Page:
Since posting this question, I've come to the conclusion I'm not fighting flaws in the BasicGeoprocessor object, but more likely having issues with poor object lifecycle management on my part (there is some helpful info cited by @blah238 in this thread).

I accepted @Jakub's answer to close the question so it won't appear in the unanswered questions list perpetually. However, at present I believe there's nothing wrong with my BasicGeoprocessor implementation, and the issue is related to hanging references elsewhere in my code.


I maintain a small ArcObjects solution using the 9.2 SDK that is plagued by inconsistent failures in its BasicGeoprocessor.Intersect() implementation. It seems to be failing more frequently than it succeeds. While it succeeds on every first run, it tends to fail on subsequent attempts. Although, sometimes it still works on the second run, so it's been difficult to truly isolate the cause of errors.

I'd certainly rather use this approach and apply the Geoprocessor, but it can only do wholesale intersections at the shapefile level, and I only want to intersect two in-memory SelectionSet objects. Could the ITopologicalOperator do this? In the past I've been unable to make it work on real-world data, and it seems some others have too.

Here's the relevant block of code calling the BasicGeoprocessor. It's argument variables are explained in the comments, and if you follow the link above, you can see the example it's patterned after. I suspect my references to either parcelTable, soilTable, and/or parcelFCursor may be lingering between calls, creating the errors.

'perform intersection
Dim BGP As IBasicGeoprocessor
BGP = New BasicGeoprocessor
BGP.SpatialReference = parcelFeature.Shape.SpatialReference

    ' parcelTable and soilTable are ITable
    ' True (useSelectedInput argument)
    ' True (useSelectedOverlay argument)
    ' 0.0# (the mythical Tolerance value, I've also tried 0.0, and 0)
    ' pFCN (IFeatureClassName)

    intersectFC = BGP.Intersect(parcelTable, True, soilTable, True, 0.0#, pFCN)

Catch ex As Exception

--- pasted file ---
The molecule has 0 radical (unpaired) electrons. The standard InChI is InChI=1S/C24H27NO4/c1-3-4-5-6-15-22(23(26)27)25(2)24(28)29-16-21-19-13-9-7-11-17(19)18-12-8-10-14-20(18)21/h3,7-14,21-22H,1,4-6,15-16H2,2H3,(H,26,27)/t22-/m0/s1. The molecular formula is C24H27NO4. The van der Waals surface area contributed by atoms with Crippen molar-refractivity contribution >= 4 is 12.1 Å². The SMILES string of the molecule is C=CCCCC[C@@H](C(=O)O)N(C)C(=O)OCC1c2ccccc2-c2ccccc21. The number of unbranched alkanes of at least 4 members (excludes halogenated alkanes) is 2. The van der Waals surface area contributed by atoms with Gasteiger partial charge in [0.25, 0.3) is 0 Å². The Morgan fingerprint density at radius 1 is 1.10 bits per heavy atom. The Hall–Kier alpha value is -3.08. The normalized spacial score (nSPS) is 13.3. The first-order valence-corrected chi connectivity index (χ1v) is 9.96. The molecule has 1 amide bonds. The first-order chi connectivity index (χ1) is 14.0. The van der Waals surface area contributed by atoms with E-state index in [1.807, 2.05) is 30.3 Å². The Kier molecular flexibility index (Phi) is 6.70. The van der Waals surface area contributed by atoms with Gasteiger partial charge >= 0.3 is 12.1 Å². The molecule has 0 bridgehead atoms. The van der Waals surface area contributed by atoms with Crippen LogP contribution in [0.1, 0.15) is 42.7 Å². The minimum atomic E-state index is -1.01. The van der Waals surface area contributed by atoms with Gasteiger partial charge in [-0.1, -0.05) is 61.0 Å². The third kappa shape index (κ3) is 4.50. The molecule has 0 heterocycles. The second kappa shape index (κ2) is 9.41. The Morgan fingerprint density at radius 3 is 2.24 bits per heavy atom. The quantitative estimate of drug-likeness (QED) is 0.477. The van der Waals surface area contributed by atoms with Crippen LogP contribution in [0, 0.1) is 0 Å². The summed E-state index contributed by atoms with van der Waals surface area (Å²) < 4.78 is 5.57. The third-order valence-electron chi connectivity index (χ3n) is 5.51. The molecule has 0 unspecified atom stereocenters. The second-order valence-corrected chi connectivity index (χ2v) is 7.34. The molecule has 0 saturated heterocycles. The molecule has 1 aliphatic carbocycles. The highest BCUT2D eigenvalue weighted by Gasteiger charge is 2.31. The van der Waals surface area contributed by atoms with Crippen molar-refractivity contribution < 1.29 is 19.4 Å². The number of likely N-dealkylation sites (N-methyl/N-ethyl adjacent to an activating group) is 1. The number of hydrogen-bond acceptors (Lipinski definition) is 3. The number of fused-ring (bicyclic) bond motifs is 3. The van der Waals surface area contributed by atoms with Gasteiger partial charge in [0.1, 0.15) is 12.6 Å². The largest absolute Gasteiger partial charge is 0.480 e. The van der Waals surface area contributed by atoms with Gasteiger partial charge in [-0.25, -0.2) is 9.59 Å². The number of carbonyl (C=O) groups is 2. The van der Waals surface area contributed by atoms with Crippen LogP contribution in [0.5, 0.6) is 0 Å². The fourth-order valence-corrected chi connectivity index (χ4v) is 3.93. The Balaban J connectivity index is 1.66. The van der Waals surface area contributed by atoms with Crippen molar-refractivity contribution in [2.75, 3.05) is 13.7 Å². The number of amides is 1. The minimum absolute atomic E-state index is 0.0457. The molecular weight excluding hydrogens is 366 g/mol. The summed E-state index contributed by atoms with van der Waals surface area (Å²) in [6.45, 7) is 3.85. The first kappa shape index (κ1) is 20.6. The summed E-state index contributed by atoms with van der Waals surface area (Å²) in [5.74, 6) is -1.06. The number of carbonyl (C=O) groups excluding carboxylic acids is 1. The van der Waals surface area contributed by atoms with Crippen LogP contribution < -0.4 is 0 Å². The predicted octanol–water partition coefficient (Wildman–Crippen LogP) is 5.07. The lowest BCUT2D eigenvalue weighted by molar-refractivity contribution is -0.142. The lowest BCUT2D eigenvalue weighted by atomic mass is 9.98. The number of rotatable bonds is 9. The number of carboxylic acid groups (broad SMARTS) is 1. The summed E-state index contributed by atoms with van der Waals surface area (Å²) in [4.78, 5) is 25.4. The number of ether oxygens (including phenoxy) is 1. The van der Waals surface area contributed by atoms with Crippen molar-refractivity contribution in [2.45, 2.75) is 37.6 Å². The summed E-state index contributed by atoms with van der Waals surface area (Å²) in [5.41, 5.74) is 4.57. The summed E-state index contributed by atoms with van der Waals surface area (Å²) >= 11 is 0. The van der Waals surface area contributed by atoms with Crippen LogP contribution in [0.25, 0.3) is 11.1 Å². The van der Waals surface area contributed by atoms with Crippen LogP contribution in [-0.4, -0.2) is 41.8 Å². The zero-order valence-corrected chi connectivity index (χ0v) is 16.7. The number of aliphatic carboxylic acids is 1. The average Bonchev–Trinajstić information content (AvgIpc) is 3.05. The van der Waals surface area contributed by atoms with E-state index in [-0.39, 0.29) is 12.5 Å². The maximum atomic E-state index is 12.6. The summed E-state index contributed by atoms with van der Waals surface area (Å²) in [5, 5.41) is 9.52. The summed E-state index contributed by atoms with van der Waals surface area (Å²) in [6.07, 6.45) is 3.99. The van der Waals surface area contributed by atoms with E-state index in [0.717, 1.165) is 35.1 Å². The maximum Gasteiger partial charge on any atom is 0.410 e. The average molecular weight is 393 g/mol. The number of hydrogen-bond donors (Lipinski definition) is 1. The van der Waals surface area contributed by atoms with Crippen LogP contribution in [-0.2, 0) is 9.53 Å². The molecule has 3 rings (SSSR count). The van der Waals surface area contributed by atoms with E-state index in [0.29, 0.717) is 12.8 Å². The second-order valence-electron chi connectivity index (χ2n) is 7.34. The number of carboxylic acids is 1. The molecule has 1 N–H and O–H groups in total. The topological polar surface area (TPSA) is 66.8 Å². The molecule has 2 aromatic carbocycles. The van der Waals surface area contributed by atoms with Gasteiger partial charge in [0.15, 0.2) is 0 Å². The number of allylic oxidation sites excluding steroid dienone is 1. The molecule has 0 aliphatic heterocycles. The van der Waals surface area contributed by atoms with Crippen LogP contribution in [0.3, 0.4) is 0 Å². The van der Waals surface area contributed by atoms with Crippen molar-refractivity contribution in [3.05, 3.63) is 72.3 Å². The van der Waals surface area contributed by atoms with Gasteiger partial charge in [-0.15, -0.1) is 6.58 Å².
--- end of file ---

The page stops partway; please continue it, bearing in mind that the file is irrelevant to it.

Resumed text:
MsgBox("unable to intersect input data")
    Exit Sub

End Try

'(blah238's answer, first link above, suggests this is **NOT** the way to do this)
'Clean up. This chunk shows all the variables preceding the Try block, too. 
parcelLayer    = Nothing 'IFeatureLayer
parcelFC       = Nothing 'IFeatureClass
parcelFeatSel  = Nothing 'IFeatureSelection
parcelSelSet   = Nothing 'ISelectionSet
parcelFCursor  = Nothing 'IFeatureCursor
parcelFeature  = Nothing 'IFeature 
parcelTable    = Nothing 'ITable          <--- I think this one is the culpret.
parcelSF       = Nothing 'ISpatialFilter
soilLayer      = Nothing 'FeatureLayer
soilFC         = Nothing 'IFeatureClass
soilSelSet     = Nothing 'ISelectionSet
soilTable      = Nothing 'ITable          <--- and or this one.
pWSN           = Nothing 'IWorkSpaceName
pFCN           = Nothing 'IFeatureClassName
pDSN           = Nothing 'IDataSetName
intersectFC    = Nothing 'IFeatureClass
BGP            = Nothing 'IBasicGeoprocessor

I'd love to know what other folks are doing to perform in-memory intersection on SelectionSet objects or if anything stands out as obviously wrong here. As always, thanks so much for any assistance and insights you have.


iTopologicalOperator can do this on feature by feature basis. Since you want to do this "in memory"; have you considered using iArray? The array holds references to objects which are released when the array is destroyed.

You could iterate through 2 selection sets and use iTopologicalOperator:Intersect and store the results in iArray. As I already mentioned you might have to do this on feature by feature basis. You could merge all features and then attempt to intersect the 2 complex geometry with iTopologicalOperator:Intersect but it might fail if the geometry is not simple or too complex. By doing this on feature by feature basis you can examine each input geometry that will participate in each operation and simplify prior to Intersecting. You can also examine and simplify the result as well. You can add some custom "intelligence" into the programming and decide which result is valid and or not valid based on your own criteria. You could even "explode" multi-part geometry results and handle them separately but this approach would require recursive iteration.

| improve this answer | |
  • Thanks for the feedback, I'll consider your recommendations, but I'm not sure about the simplifying. Do you just mean exploding multi-geometries, or do you mean simplifying Douglas-Peucker style? Also I have always wondered, what distinguishes simple and complex geometries in the context of ArcObjects and ITopologicialOperator? I'm sure both my input datasets contain some of the wildest polygons known to man; both have inner-rings, and some may be multipart. Also the soilsTable has very high-detail, meandering rings, I wouldn't be surprised if they use circular arc curves. – elrobis Mar 20 '12 at 15:12
  • Sounds like that might be a part of the problem. Writing a recursive custom intersect procedure will not be a simple task. You could try running the Repair Geometry geoprocessing tool then run your existing process. In any case what i meant by simplifying is the iTopologicalOperator:Simplify method. – Jakub Sisak GeoGraphics Mar 20 '12 at 15:26

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